Fate, however, has different ideas.
When Rob fails to arrive at his leaving do, his former boss/new PI business partner Gray Fisher can't understand why nobody else is worried Rob is MIA, never mind that Gray is pointlessly missing out on a night in with Will.
As the reasons behind the night's events unfold, Gray's past recklessness threatens to catch up with him, putting those he holds close in danger and forcing both Rob and Gray to forge reluctant alliances.
OK, so, maybe she was a bit harsh with Sean when all he did was ask if she and Aileen wanted a double hotel room. And of course she feels bad for biting Finn's head off when he was only having a wee joke.
Between her grandson's unconventional baptism and the decades-long feud between her sons, even with Aileen at her side it's not as easy a decision as they seem to think. Or maybe it is. Saorla doesn't know anymore, and until she's sure...
A night of celebration affords the perfect opportunity for an unlikely band of criminals to make their move, but as details emerge, it soon becomes clear the crime is far more sophisticated than the police first thought.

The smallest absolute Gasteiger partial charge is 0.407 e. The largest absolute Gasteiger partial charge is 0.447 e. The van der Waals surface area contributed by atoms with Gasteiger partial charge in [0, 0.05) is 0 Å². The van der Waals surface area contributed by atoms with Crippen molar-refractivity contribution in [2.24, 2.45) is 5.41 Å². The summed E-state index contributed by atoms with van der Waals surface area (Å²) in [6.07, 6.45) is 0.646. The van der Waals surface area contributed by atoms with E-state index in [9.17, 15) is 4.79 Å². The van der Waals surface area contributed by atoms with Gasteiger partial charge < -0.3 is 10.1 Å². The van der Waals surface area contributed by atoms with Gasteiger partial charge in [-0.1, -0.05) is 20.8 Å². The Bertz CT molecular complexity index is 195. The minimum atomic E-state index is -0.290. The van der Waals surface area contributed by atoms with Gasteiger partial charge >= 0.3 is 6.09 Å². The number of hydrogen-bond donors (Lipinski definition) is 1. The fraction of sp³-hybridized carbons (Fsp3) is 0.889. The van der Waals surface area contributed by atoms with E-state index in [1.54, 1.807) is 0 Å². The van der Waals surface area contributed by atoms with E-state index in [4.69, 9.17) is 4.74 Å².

And that's only the beginning.
I'll add details of which characters are the focus of each episode at some point.
At that point I must confess that it was not my intention to write a series. Indeed, I only set out to demonstrate for my own benefit that I had more than one novel in me. However, the following year, I decided to write No Time Like The Present - book two. Then I left it alone again.
In 2012, a reviewer's remark (addendum: how terse that sounds, although back then she was a 'mere' reviewer - she's now my editor and best bud, but anyway, I digress, which goes some way towards explaining why the series is, as of May 2017, at 1,736,390 words) that they hoped I would turn this into a trilogy led me to reconsider, and thus The Harder They Fall was born. At 140,000 words, it was quite a bit longer than the previous two books, for in writing it, I had realised I had a set of characters that were richly developed with distinct personalities.
Much more than a trilogy...
I reached the end of the first edit/rewrite of The Harder They Fall in December 2012, and I was thoroughly miserable. It took me a while to realise why, but it was due to one reason only. The word 'trilogy' meant I was done, finished with the characters whose lives I had created, narrated, given form and voice to.
Or I should have been done; but I wasn't.
See, my readers (who could be far greater in number, but, you know, quality matters) have often remarked that these characters are like friends - people they know and love - which means that reading books two and three became less to do with following a series and more about catching up with friends they hadn't seen in a while.